Faris: When we first got the script, the book he was working on was about his father. There was a whole father theme in the movie that we extracted. We made it that what Calvin was going through with Ruby was what he wrote about. He's not writing, he's doing the research.
How do you approach that balance with light and dark?
Faris: It was a huge challenge and worry of the studio. But we always start by casting the right people. If you get the right cast who have the ability to play something emotionally real, and be honest and truthful, then already you are starting from a point where you can go anywhere with it. They're not playing the comedy too broadly, or over-dramatizing. We always try to play everything the way it works in life. Life takes those turns all of the time.
Dayton: It was something that we had to continually fine tune, until the last moment. In Little Miss Sunshine, the pivotal scene is the dance scene at the end. And in Ruby Sparks, it's this big scene takes us into the third act.
What was your first impression of Zoe Kazan when you met her?
Dayton: We remained friends with Paul, and then one day he brought over Zoe. We could tell from his demeanor that something big was happening in his life.
Faris: Our first impression was that she couldn't sit still for more than a minute, and she was like a monkey. She was all over him, and the furniture.
Dayton: The "clingy" Ruby period, that is Zoe. It's sweet and they have a great relationship. But we had no idea that she was working on a script. When they brought the script to us, we were really excited. We didn't have a creative relationship, but we knew she was a big force.
Faris: Their relationship is very different from Calvin and Ruby's. And sometimes there were things that we had to edit out. At times it would creep in the way they relate to each other, and it felt too familiar, so there was some of that, that had to come out. But it was great that they also had that physical comfort with one another. They are both great physical actors. It is just fun to take advantage of that.
How would you say Paul Dano has grown since when you first worked with him on 'Little Miss Sunshine'?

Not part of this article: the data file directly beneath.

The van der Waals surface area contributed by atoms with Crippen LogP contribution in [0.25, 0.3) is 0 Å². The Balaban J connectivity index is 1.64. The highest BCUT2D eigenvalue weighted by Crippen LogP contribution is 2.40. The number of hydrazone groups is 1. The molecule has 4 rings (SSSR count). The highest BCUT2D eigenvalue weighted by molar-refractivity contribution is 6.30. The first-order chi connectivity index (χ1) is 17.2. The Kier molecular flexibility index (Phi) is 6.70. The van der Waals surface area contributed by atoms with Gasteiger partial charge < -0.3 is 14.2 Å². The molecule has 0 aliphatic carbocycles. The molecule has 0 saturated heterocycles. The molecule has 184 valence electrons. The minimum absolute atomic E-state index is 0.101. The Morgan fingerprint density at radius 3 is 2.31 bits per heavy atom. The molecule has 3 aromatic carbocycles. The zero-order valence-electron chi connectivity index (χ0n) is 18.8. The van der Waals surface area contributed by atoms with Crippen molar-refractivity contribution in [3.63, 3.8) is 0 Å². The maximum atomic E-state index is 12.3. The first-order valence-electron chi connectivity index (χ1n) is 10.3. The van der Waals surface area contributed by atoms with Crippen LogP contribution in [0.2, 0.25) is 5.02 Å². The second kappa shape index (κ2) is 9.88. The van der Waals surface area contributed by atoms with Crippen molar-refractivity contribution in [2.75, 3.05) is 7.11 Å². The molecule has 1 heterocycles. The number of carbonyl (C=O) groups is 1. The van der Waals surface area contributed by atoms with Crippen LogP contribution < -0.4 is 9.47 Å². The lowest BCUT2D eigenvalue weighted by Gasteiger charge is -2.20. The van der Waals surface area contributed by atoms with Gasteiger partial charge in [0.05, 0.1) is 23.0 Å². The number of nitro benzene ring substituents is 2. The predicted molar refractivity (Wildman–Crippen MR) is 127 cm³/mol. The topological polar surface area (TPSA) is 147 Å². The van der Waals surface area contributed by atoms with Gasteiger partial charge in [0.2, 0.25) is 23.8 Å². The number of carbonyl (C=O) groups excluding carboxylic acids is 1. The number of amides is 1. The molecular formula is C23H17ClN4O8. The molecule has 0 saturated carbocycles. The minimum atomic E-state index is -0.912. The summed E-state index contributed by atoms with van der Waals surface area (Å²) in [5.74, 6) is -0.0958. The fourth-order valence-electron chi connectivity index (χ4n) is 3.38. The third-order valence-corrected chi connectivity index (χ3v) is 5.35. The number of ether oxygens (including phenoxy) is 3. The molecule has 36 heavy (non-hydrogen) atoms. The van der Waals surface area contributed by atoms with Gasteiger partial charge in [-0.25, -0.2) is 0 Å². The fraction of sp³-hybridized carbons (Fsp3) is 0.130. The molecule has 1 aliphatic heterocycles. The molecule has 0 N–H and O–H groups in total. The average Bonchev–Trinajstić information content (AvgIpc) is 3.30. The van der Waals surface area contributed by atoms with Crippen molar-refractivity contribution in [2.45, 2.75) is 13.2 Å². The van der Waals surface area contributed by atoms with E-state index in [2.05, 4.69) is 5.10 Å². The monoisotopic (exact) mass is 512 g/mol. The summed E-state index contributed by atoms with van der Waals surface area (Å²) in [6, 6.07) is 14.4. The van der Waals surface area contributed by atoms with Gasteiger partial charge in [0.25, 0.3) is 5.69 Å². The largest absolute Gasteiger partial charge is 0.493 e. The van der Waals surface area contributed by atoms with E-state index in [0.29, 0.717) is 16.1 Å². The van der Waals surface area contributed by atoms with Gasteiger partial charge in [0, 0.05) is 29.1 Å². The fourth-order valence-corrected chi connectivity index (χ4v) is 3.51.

Dayton: He has become more confident. But he has always been bold.
Faris: He loves a challenge.
Dayton: Because we shot this digitally, he felt a new-found freedom to just explore a role.
Faris: He'd say, "Can we do a series?"
Dayton: In certain scenes, we would be happy at take eight. And he would want to keep exploring, and we'd do twenty takes.
Faris: Not as often, normally we'd do seven takes. But I'd say in some ways that he is different. He didn't do that at all with Little Miss Sunshine, I think he's feeling a little more ... he worked with De Niro, and De Niro likes to do that. But he still is a great, instinctual, and natural actor.
Dayton: He is also a great physical comedian. We just felt like this was a great opportunity to show that a lot of his great films don't highlight. He is not normally cast as a leading man.
Faris: And not since The Girl Next Door or Little Miss Sunshine, he doesn't do comedies really. But I understand why. There aren't many great roles in comedy. But I love that we got to show his funny side, and his comedic side. He's a very dry guy. [PLOT SPOILER] How did you prepare a particularly big scene in 'Ruby Sparks' which takes us into the third act?
Dayton: We prepared. It was hard for [Zoe] emotionally, and maybe intimidating as a writer. But from the moment we got the script, we started exploring it. That was a scene that excited us about the film, because we had never seen anything like it.
Faris: It's probably the most different from what was on the page. Half of the scene was written, the part where he gives her commands. What really happens in the rest of the scene was changed. He used to say, "Google yourself." But it was much more intellectual instead of putting her through psychological and emotional drama. We explored a lot in our own rehearsals.
Dayton: We worked with other actors and had them act out the scene so we could explore it and see it without having [Paul and Zoe] going through it.
Faris: We did nothing but think about that scene. But it wasn't really clear to us until we shot it.
Dayton: After shooting it, it was clear that it had to end with "You're a genius."